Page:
On the afternoon of June 19, 1998, I was sitting near the registration desk at the founding conference of the Black Radical Congress. The continuations committee, which had served as the planning group for the conference, anticipated approximately 500 people attending. But as each hour passed the numbers kept growing. By the end of the conference, on Sunday, June 21, close to 3,000 people had registered and participated in all or part of the founding of the Black Radical Congress.
Fast forward. Approximately two years ago I was in a bookstore where I stumbled across a recently published book about Black radicalism. I looked to see what was said about the Black Radical Congress, an organization that by then was some 18 years old. Nothing! Not a word. I was stunned.
The Black Radical Congress was a broad coalition of activists from the Black Left who, in the aftermath of the 1995 Million Man March, concluded that there needed to be a Black radical voice in the larger political mix. The organizers and core of the BRC recognized that there has always been a current of radicalism within the Black Freedom Movement, a current that recognizes that Black freedom will necessitate a radical transformation of the United States, and that such a transformation must be in solidarity with freedom fighters around the world. It was with that in mind that we gathered in Chicago that Juneteenth weekend in 1998 to embark on a mission.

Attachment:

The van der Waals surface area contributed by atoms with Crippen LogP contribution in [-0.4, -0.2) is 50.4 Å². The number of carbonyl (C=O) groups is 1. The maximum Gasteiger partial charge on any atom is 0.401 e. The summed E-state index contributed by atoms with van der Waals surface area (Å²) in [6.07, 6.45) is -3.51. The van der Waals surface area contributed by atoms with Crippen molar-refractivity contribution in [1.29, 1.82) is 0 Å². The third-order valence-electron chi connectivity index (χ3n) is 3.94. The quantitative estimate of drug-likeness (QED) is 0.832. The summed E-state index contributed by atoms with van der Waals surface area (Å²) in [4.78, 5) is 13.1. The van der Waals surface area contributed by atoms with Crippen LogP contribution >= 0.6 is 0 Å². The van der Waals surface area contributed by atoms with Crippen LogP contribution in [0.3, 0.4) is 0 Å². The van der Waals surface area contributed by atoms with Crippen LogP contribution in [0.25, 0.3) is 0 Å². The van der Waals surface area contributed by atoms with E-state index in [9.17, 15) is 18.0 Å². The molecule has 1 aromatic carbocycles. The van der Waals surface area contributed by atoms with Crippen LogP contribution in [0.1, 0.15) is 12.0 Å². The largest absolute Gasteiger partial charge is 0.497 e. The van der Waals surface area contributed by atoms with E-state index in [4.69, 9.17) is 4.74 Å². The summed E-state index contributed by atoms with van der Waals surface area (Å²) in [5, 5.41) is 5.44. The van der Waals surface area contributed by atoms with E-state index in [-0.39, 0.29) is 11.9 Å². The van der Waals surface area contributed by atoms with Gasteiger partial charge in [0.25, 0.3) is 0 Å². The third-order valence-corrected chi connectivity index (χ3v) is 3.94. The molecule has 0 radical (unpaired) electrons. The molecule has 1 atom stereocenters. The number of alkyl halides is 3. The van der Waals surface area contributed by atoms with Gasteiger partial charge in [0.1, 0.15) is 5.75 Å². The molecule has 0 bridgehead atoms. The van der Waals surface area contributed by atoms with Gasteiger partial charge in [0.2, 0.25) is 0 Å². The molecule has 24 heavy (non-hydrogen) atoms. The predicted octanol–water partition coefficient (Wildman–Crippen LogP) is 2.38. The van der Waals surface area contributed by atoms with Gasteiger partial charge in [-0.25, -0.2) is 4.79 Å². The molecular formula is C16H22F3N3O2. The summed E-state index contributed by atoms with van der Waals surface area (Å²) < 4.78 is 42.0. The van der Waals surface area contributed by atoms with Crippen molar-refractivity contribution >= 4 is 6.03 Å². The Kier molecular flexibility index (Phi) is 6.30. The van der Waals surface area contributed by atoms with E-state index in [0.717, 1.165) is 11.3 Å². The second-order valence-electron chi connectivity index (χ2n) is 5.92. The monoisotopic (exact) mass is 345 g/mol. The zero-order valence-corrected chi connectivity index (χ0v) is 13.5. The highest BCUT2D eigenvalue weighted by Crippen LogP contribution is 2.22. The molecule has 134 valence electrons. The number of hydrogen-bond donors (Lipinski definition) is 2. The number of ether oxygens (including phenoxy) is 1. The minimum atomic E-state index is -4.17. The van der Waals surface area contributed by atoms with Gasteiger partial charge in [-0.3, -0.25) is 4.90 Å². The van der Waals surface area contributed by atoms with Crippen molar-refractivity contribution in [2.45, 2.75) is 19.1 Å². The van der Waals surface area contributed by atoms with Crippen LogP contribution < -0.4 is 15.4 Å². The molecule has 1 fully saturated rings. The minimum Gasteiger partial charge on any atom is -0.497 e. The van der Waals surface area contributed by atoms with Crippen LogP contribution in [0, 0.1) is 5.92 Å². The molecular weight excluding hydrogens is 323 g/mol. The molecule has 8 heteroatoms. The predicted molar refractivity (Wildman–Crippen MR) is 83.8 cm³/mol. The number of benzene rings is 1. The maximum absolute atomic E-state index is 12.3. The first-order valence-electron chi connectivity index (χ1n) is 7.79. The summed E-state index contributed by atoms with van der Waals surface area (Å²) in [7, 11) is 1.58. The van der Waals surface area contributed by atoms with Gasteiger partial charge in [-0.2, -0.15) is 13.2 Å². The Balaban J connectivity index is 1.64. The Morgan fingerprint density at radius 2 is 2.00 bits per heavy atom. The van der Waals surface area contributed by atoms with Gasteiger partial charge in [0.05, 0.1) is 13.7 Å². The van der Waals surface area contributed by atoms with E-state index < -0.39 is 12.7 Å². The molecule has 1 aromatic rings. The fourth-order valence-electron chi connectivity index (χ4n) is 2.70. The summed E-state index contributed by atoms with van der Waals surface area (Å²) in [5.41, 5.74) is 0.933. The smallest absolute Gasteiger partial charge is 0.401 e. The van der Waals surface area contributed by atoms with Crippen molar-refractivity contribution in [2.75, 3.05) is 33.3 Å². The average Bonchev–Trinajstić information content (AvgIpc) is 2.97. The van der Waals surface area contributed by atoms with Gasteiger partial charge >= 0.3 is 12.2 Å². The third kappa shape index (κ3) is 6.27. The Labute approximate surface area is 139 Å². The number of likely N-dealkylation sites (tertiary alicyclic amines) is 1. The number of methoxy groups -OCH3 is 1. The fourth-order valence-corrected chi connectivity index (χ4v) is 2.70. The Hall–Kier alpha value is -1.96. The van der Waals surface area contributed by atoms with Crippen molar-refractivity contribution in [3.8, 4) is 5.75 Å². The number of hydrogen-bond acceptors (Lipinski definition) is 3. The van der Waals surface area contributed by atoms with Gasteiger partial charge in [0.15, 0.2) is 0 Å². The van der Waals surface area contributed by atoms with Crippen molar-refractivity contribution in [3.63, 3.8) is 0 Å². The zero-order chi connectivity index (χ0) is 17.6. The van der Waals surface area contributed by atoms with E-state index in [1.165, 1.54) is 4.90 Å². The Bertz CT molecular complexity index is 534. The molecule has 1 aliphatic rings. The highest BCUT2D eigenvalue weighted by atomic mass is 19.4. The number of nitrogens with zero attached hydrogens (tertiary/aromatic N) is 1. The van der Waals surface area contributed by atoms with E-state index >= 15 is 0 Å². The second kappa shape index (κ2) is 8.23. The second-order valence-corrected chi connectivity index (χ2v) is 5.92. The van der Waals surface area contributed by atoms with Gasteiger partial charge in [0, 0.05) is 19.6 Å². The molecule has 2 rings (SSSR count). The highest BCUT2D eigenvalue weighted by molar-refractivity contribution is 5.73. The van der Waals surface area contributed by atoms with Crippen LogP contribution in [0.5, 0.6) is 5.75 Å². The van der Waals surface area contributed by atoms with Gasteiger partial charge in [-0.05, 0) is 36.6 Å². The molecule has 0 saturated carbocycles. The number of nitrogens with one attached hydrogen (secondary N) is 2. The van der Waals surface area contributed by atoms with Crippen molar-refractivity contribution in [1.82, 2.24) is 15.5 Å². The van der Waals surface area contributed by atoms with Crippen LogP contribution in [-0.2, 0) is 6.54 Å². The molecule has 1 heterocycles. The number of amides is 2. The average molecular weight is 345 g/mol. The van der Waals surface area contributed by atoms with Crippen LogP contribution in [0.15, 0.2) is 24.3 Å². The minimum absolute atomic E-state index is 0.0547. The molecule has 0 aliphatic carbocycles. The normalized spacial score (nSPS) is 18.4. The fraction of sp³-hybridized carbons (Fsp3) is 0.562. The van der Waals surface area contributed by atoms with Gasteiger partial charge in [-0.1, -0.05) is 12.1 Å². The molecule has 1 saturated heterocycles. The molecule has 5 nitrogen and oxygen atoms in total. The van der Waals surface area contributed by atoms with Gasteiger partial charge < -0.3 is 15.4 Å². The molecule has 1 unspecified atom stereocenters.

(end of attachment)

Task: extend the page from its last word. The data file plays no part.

The initial success of the Black Radical Congress could be found in its breadth. There were different political tendencies operating within the same organization. Many of its activists had been at each other’s throats in the past but were now prepared to work together. As a result, BRC organizing committees were established around the nation and became the focal points for many different projects, including, but not limited to, anti-police brutality; a campaign around “education, not incarceration”; work to free Charleston, South Carolina, dockworkers locked up for protesting (the Charleston 5 case); work against the persecution of former Black Panther and current exile Assata Shakur; and direct involvement in the historic United Nations World Conference against Racism, held in South Africa in 2001.
The scope of work was remarkable, and while many of the differences within the BRC were successfully resolved, as with most new formations, there were mistakes, some of which led to splintering.
I have been struck over the years with how often I encounter activists who had been BRC members or were aware of its existence who have said, “Where is the BRC when we need it?” Although the question is rhetorical it remains very real. The BRC was not a single-issue formation or movement, and, for a time, it concentrated the work of Black radicals in a way that was making a real-world difference. That legacy should never be forgotten.